What you don't know will hurt you. In the United Kingdom, a business can face liability for failing to prevent bribery conducted by an associated person with or without that business's knowledge. In the United States, a business can be liable for the corrupt practices of a third party. If the industry or jurisdiction has a reputation for off-side practice, tread extra-carefully: if there was high probability of corruption occurring, the US legislation assumes knowledge.


Due diligence is a critical component of keeping a business on-side with anti-corruption laws in all of its practices and business relationships. But it requires extra attention in a merger/acquisition situation, where you may acquire potential successor liability if you don't do your homework. Has the target or merger partner been compliant with applicable anti-corruption laws? Can it prove it? Such due diligence requires an investment of resources and a timeline generous enough that if the review unearths something troubling, you're able to bring in the appropriate authorities, address the issue – and, if necessary, walk from the deal without a reputational smear.

Sorting things out post-deal should not be an option. Transparency International underscores that a failure to detect bribery or corrupt practices before the deal closes can have catastrophic results in terms of legal and reputational risks post-close.


If you don't have a corporate compliance policy in place, get working on it now – and keep mind it must comply with the law in all jurisdictions in which you operate. For an extra motivational kick, review the penalties for non-compliance – you don't want to risk them. Make sure you know who you're working with, domestically and abroad, and that all your subsidiaries, partners, and agents know your compliance policy. And, through it all, don't skimp on due diligence – it will save you.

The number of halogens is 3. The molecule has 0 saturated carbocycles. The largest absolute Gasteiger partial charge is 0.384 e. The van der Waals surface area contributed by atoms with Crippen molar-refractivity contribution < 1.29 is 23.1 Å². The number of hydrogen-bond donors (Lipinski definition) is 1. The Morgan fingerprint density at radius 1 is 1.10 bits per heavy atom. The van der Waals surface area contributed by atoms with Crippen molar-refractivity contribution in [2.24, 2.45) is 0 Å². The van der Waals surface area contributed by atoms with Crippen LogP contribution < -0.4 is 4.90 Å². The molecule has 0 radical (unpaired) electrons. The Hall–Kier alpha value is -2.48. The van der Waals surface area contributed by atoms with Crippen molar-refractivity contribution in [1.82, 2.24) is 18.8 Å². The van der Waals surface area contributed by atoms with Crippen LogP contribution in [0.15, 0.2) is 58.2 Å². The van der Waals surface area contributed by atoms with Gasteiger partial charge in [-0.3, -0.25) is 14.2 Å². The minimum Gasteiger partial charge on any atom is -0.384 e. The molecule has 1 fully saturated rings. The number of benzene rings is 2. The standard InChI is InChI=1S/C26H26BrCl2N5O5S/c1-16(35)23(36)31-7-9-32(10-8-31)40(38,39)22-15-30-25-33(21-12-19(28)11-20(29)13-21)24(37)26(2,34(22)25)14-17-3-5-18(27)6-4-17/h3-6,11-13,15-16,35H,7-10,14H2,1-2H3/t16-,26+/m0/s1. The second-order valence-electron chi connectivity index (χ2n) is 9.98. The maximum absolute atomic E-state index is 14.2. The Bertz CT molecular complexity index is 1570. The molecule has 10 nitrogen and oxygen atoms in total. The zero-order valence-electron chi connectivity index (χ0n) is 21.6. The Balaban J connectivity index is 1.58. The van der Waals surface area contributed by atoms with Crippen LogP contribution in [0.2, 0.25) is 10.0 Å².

Nobody wants their business to become the subject of corruption or bribery charges, and prevention starts with a corporate compliance policy. Transparency International, an anti-corruption NGO, suggests Canadian businesses consider the following steps in the creation of their anti-corruption compliance policies.

Internal Compliance Policies and Procedures

  • Appoint a "Compliance Officer" to ensure that all domestic and foreign legislation is addressed and complied with at all levels of operations.
  • Ensure that whatever policies or procedures are in place clearly indicate that the business has a zero tolerance policy with respect to bribery and corruption.
  • Ensure that the policy clearly defines bribery and corrupt practices, as well as provides examples of what does and does not constitute bribery or corrupt practices for each applicable piece of legislation.
  • Require management and employees to review internal compliance polices and procedures on an annual basis.
  • Ensure that due diligence is conducted on agents and third parties acting for the business in foreign jurisdictions, and that any agent or third party is aware of the business's internal policies and procedures regarding bribery and corrupt practices.
  • Ensure that the business maintains adequate and detailed records of compliance issues relating to bribery or corrupt practices, including audits.
  • Enforce the policy at all times, disciplining employees who do not comply and reporting any illegal activity to the proper authorities.

Due Diligence

  • Conduct due diligence aimed at addressing concerns related to bribery and corrupt practices for all deals.
  • Ensure that the due diligence is conducted early in the transaction, so that if any corrupt practices are found, they can be addressed.
  • Review the internal policies of the target or partner company to ensure that the business has an adequate anti-corruption policy in place.
  • Know the industries that the target or partner company has historically been involved in, and take note of whether those industries are historically associated with corrupt practices.
  • Ensure that sufficient resources are devoted to due diligence on corruption-based concerns, so that there are no surprises (and potential legal troubles) post-close.

For Transparency International's full Canadian-business focused Anti-Corruption Compliance Checklist, please click here.